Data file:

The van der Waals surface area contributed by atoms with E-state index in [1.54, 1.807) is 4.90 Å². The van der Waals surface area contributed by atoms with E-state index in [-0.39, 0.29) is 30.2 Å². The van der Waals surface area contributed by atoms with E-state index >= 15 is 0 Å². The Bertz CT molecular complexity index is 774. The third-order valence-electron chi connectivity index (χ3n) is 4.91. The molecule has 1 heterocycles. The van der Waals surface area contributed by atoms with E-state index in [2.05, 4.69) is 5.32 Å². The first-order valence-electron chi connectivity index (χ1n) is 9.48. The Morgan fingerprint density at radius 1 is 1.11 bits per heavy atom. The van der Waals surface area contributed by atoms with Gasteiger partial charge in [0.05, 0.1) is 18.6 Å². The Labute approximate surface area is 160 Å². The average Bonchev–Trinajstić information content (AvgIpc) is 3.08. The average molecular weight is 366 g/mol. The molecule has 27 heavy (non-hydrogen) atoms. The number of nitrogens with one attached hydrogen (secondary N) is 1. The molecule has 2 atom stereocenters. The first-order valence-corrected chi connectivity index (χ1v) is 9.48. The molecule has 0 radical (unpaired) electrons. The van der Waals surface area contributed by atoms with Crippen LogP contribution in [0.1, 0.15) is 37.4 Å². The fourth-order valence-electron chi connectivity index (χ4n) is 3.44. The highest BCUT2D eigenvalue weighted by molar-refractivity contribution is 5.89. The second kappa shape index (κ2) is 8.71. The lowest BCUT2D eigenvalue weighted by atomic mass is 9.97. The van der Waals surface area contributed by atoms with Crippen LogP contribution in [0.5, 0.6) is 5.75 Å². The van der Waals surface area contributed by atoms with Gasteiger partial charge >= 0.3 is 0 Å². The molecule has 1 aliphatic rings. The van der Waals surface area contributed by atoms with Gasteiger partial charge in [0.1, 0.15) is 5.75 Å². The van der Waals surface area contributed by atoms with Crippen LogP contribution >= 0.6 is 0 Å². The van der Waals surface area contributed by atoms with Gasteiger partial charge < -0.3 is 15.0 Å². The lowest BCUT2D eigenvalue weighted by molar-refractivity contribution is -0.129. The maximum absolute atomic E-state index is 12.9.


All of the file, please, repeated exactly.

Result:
The van der Waals surface area contributed by atoms with E-state index in [1.54, 1.807) is 4.90 Å². The van der Waals surface area contributed by atoms with E-state index in [-0.39, 0.29) is 30.2 Å². The van der Waals surface area contributed by atoms with E-state index >= 15 is 0 Å². The Bertz CT molecular complexity index is 774. The third-order valence-electron chi connectivity index (χ3n) is 4.91. The molecule has 1 heterocycles. The van der Waals surface area contributed by atoms with E-state index in [2.05, 4.69) is 5.32 Å². The first-order valence-electron chi connectivity index (χ1n) is 9.48. The Morgan fingerprint density at radius 1 is 1.11 bits per heavy atom. The van der Waals surface area contributed by atoms with Gasteiger partial charge in [0.05, 0.1) is 18.6 Å². The Labute approximate surface area is 160 Å². The average Bonchev–Trinajstić information content (AvgIpc) is 3.08. The average molecular weight is 366 g/mol. The molecule has 27 heavy (non-hydrogen) atoms. The number of nitrogens with one attached hydrogen (secondary N) is 1. The molecule has 2 atom stereocenters. The first-order valence-corrected chi connectivity index (χ1v) is 9.48. The molecule has 0 radical (unpaired) electrons. The van der Waals surface area contributed by atoms with Crippen LogP contribution in [0.1, 0.15) is 37.4 Å². The fourth-order valence-electron chi connectivity index (χ4n) is 3.44. The highest BCUT2D eigenvalue weighted by molar-refractivity contribution is 5.89. The second kappa shape index (κ2) is 8.71. The lowest BCUT2D eigenvalue weighted by atomic mass is 9.97. The van der Waals surface area contributed by atoms with Crippen LogP contribution in [0.5, 0.6) is 5.75 Å². The van der Waals surface area contributed by atoms with Gasteiger partial charge >= 0.3 is 0 Å². The molecule has 1 aliphatic rings. The van der Waals surface area contributed by atoms with Gasteiger partial charge in [0.1, 0.15) is 5.75 Å². The van der Waals surface area contributed by atoms with Crippen LogP contribution >= 0.6 is 0 Å². The van der Waals surface area contributed by atoms with Gasteiger partial charge < -0.3 is 15.0 Å². The lowest BCUT2D eigenvalue weighted by molar-refractivity contribution is -0.129. The maximum absolute atomic E-state index is 12.9.